And remember, while we are talking about mere milk here, with approximately 68% of the world estimated to be lactose intolerant, the availability of dairy alternatives like Oatly can greatly affect people’s wellbeing. Perhaps the added layer of sustainability is a bonus for some but for others it’s a lot more reassuring to see.

Nudie Jeans

From far-from-fast food to slow fashion, Nudie Jeans is a Scandinavian clothing company that’s showing sustainable denim brands the way with its swagger towards circularity.

Unlike wasteful fast fashion brands, in 2020 Nudie Jeans produced 98.6% of its products sustainably, they only use high-quality organic cotton, and – crucially – have 97% of their supply chain monitored. The sustainability journey doesn’t end in production though, when a customer buys a pair of Nudie Jeans they receive a lifetime of free repairs and can trade in old pairs to be recycled or reused for discounted new. It’s less of an encouragement to be sustainable and more of a practical helping hand to be so. It’s a welcome way to get past the blah blah and make sustainability happen.

Just like its sustainable sibling, Oatly, Nudie has transparency at its core, divulging deep sustainability breakdowns on each of their products.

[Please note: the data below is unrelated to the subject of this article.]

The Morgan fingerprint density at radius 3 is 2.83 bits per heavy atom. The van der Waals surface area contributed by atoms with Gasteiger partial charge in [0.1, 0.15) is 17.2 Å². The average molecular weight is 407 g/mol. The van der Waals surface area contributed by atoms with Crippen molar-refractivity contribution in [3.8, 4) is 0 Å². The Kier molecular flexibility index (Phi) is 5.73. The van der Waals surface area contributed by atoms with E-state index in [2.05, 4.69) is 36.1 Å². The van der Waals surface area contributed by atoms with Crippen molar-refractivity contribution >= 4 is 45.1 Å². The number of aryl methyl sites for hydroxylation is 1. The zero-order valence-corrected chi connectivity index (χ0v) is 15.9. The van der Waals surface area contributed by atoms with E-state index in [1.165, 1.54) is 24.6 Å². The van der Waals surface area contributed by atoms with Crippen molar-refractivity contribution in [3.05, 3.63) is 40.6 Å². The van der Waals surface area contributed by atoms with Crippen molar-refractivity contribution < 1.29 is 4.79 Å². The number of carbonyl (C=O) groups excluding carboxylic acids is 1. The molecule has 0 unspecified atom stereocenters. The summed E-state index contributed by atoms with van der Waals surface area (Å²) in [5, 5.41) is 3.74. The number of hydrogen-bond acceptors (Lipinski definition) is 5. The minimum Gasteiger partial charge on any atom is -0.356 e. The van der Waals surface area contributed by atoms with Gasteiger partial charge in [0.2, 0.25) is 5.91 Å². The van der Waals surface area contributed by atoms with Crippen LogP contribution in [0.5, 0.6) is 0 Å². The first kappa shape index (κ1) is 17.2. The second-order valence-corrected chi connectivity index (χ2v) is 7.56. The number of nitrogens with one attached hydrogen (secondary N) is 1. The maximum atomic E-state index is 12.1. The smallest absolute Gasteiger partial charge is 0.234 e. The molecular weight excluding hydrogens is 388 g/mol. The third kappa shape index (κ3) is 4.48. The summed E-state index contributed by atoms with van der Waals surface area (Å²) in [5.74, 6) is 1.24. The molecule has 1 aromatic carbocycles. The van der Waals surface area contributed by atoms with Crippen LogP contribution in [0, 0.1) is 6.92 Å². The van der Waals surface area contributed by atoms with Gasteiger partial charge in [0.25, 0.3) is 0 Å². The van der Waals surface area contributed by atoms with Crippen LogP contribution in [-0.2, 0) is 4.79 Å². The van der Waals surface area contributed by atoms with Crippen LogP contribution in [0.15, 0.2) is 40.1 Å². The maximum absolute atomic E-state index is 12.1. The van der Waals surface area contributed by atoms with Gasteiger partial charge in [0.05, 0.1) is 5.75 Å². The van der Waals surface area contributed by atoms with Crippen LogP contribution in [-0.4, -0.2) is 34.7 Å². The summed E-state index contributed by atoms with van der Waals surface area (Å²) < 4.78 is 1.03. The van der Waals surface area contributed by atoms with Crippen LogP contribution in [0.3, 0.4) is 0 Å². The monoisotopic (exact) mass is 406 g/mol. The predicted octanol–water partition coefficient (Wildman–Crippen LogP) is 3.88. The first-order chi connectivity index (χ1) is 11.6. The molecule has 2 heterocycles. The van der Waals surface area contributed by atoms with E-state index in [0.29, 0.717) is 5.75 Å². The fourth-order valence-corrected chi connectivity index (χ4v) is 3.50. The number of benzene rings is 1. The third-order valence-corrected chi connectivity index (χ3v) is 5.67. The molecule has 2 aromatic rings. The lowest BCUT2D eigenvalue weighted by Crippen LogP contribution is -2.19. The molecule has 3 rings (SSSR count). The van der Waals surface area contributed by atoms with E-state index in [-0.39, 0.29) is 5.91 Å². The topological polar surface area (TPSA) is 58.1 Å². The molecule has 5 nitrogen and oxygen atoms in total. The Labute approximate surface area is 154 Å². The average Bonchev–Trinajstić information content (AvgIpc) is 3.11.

• Founded: 2019
  • Product: Futuristic 3D-printed Furniture (from Waste)
  • Website:
  • Instagram: Not yet

While food and fashion are a bit closer to home, Sculptur is changing the game in the more esoteric sector of recycled 3D printing. This company takes useless waste and transforms it into trendy new products, which can then be easily recycled again!

How on earth do they do that? Well, they use large 3D printing robots and the end results are impressive, including sustainable furniture that looks futuristic despite being made from old, obsolete trash. The materials used run the range from WPC (wood fiber and bio-based polymer), to PLA, old car interiors, discarded fishing nets; all sorts but none of it doing any good beforehand. It opens the door to all the different types of waste that can have a second life, maybe as your elegant and sophisticated new chair?

Sculptur believes that there are ‘great business opportunities in waste’, and with a world that is drowning in it, it sure does feel like turning rubbish into brilliant could be one of the ways to help our planet.

I think it goes without saying that Scandinavian brands are some of the best out there at the moment. And the mix of innovation, an acceptance of climate change, and a sustainable approach to society should mean that even more great brands will emerge in the near future.

Let’s see if some other countries can be as superb when it comes to sustainability – and if you’d like help to tell your own sustainability story and grow your brand, get in touch!

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Michaela Farnham

Scuba diver, explorer, biologist, baker, marketer.

1 Comment

  • Celesté says:

    Oatly is incredible and I love their marketing message – I didn’t know it’s a Scandinavian brand. Thank you for sharing your favourite sustainable brands, Michaela.